Purpose: The purpose of this paper is to examine the transaction costs involved in managing procurement contracts in the public sector, particularly at the lower and higher level of local governments from the clients’ perspective. Design/methodology/approach: The paper uses new institutional economics, specifically the transaction cost approach. A multiple case study design was used, in which five local government authorities (LGAs) were selected from the Kigoma and Tanga regions of Tanzania. Interviews with heads of procurement management units, focus groups and secondary sources were used to collect information for lower level LGAs. Findings: Very high information, negotiation and monitoring transaction costs were revealed at the post-contractual stage for higher levels of local government in all cases. Transaction costs were associated with institutional problems, lack of financial resources and attitudes towards accountability, transparency and competition. It was also found that lower levels of local government are faced with very high transaction costs for all procurement stages due to a lack of procurement contract management capacity among ward and village procurement project committees, low levels of support from higher level LGAs, a lack of simple Swahili-standardised documents and guidelines for lower level procurement contract management which reflect current legal issues and the lack of a legal framework for procurement at the lower level of local government. These costs are associated with poor accountability and a lack of competition, transparency and efficiency throughout public procurement chains. Research limitations/implications: There is no estimate for quantitative approaches, because it is was difficult to measure transaction costs associated with accountability, transparency and efficiency. Originality/value: The paper contributes knowledge on qualitative levels of transaction costs for procurement contract management for both higher and lower levels of LGAs from the clients’ viewpoint. © 2016, © Emerald Group Publishing Limited.
Agency: GTR | Branch: ESRC | Program: | Phase: Research Grant | Award Amount: 311.26K | Year: 2014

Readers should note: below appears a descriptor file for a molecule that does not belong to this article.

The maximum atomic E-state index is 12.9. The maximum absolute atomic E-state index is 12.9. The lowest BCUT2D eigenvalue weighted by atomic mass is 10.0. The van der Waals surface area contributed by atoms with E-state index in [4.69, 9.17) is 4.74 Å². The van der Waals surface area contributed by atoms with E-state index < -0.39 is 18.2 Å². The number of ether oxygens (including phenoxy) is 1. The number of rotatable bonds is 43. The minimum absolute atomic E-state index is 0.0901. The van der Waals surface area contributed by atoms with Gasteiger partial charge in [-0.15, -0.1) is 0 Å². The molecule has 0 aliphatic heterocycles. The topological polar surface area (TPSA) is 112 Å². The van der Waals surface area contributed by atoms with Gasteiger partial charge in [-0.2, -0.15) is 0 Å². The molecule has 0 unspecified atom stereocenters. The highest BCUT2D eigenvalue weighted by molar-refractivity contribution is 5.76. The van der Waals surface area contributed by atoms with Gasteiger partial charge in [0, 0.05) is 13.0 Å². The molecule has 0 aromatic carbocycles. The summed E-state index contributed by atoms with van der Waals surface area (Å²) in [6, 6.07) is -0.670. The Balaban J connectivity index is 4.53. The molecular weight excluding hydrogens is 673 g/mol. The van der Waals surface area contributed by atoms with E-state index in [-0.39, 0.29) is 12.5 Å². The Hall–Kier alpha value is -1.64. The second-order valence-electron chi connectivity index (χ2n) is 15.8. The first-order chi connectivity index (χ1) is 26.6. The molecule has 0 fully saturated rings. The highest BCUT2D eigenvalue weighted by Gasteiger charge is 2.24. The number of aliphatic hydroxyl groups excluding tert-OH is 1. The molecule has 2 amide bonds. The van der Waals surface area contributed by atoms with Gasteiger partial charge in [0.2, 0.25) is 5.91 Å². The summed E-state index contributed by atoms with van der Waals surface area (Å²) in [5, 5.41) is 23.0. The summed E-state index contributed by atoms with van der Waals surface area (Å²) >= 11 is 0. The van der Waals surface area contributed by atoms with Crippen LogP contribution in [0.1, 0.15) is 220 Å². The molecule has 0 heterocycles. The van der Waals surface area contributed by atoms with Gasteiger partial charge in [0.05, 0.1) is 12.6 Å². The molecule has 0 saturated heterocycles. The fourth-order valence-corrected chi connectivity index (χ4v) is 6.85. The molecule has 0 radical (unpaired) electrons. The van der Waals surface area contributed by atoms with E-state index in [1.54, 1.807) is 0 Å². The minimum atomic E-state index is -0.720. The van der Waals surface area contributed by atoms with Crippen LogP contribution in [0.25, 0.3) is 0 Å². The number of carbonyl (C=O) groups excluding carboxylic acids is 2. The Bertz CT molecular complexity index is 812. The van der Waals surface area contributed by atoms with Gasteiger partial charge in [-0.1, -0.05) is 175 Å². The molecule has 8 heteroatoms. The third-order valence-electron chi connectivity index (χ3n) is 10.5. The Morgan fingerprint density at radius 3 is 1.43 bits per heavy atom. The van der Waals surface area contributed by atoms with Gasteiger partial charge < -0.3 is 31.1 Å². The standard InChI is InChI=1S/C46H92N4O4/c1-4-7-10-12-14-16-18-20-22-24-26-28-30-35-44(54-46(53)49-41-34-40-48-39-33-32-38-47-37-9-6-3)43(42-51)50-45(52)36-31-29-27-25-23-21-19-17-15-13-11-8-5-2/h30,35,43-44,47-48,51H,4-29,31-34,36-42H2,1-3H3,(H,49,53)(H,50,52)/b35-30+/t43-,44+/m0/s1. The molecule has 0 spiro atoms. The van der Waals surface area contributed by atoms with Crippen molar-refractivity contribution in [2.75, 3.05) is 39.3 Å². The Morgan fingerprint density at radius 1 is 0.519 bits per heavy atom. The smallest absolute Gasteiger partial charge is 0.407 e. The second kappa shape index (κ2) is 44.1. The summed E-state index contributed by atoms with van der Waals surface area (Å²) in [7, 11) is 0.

This research is exploring practical ways in which citizens in low income countries can hold their local leaders to account for their performance in delivering basic services and in reducing poverty. In recent years there have been great efforts to decentralise the delivery of services and political power to the local level. The assumption behind this being that this would make service delivery more responsive to local needs. In reality this has sometimes led to local leaders and richer people being able to take control of resources and services. There has been some research that shows that when local people, and particularly those from poorer and more marginalised groups, have access to information about their rights and the performance of local government and other service delivery agencies then they are better able to demand improvements and fairness in accessing services. They are also better able to challenge corrupt practices. There has also been some helpful recent work in using national level data on government performance in order to hold national governments to account. Some of these include the Mo Ibrahim Governance Index, World Governance Indicators, Open Budget Index and Afrobarometer. This project, the idea for which comes from an important civil society activist organisation in Tanzania, proposes to adapt the ideas from these national indices to the local level. This project, which involves a partnership between a Tanzanian University, The Foundation for Civil Society in Tanzania and the International NGO Research And Training Centre (INTRAC), Oxford, will use a participatory process in 3 local government areas in Tanzania to create a locally meaningful governance index. The project will then pilot and test this index as a tool for citizen engagement and improvement in local service delivery and governance performance over a period of 3 years. The project will use a range of traditional and social media and public events to publicise the results from the index and enable citizens to engage with local leaders. However, it will not apply the same publicity tools in all areas in order to assess the impact of these tools. The project is interested in how the index might contribute to public dialogue and political change. It will be exploring the extent to which a local index can provide a tool to produce better access to local services and reductions in poverty. It is expected that the results of this research will benefit academic researchers and civil society actors working on the reduction of poverty in low income countries. It will also be of practical interest to national and local governments seeking to improve their performance in reducing poverty, as well as other organisations working on this issue.